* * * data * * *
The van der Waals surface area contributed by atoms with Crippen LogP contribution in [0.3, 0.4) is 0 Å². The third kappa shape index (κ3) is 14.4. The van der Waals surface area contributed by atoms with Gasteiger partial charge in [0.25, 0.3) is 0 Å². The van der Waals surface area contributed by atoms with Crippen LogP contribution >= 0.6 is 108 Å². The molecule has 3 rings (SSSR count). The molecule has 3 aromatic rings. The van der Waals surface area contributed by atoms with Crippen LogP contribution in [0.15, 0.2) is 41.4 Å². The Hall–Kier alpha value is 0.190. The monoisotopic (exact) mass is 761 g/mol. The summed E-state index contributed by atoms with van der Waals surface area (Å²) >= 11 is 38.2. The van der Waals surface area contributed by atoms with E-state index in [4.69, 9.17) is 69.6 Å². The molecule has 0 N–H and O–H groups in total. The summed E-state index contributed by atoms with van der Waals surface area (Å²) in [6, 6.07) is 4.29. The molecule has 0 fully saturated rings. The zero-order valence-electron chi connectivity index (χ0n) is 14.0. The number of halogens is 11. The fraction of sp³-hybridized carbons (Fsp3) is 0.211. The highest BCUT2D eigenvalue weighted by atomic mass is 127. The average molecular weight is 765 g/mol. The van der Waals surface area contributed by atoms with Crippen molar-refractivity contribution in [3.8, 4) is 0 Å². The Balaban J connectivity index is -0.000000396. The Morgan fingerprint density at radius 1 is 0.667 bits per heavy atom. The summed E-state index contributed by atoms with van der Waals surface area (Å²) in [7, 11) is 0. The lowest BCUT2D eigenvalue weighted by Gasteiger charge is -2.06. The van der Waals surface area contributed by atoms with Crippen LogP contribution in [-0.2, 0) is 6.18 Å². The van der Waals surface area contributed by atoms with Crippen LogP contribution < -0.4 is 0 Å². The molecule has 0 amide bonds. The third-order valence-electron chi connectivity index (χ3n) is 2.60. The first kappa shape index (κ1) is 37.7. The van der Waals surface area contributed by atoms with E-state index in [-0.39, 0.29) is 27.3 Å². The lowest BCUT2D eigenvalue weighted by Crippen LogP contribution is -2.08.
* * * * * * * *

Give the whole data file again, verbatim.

The van der Waals surface area contributed by atoms with Crippen LogP contribution in [0.3, 0.4) is 0 Å². The third kappa shape index (κ3) is 14.4. The van der Waals surface area contributed by atoms with Gasteiger partial charge in [0.25, 0.3) is 0 Å². The van der Waals surface area contributed by atoms with Crippen LogP contribution >= 0.6 is 108 Å². The molecule has 3 rings (SSSR count). The molecule has 3 aromatic rings. The van der Waals surface area contributed by atoms with Crippen LogP contribution in [0.15, 0.2) is 41.4 Å². The Hall–Kier alpha value is 0.190. The monoisotopic (exact) mass is 761 g/mol. The summed E-state index contributed by atoms with van der Waals surface area (Å²) >= 11 is 38.2. The van der Waals surface area contributed by atoms with E-state index in [4.69, 9.17) is 69.6 Å². The molecule has 0 N–H and O–H groups in total. The summed E-state index contributed by atoms with van der Waals surface area (Å²) in [6, 6.07) is 4.29. The molecule has 0 fully saturated rings. The zero-order valence-electron chi connectivity index (χ0n) is 14.0. The number of halogens is 11. The fraction of sp³-hybridized carbons (Fsp3) is 0.211. The highest BCUT2D eigenvalue weighted by atomic mass is 127. The average molecular weight is 765 g/mol. The van der Waals surface area contributed by atoms with Crippen molar-refractivity contribution in [3.8, 4) is 0 Å². The Balaban J connectivity index is -0.000000396. The Morgan fingerprint density at radius 1 is 0.667 bits per heavy atom. The summed E-state index contributed by atoms with van der Waals surface area (Å²) in [7, 11) is 0. The lowest BCUT2D eigenvalue weighted by Gasteiger charge is -2.06. The van der Waals surface area contributed by atoms with Crippen LogP contribution in [-0.2, 0) is 6.18 Å². The van der Waals surface area contributed by atoms with Crippen LogP contribution < -0.4 is 0 Å². The molecule has 0 amide bonds. The third-order valence-electron chi connectivity index (χ3n) is 2.60. The first kappa shape index (κ1) is 37.7. The van der Waals surface area contributed by atoms with E-state index in [-0.39, 0.29) is 27.3 Å². The lowest BCUT2D eigenvalue weighted by Crippen LogP contribution is -2.08.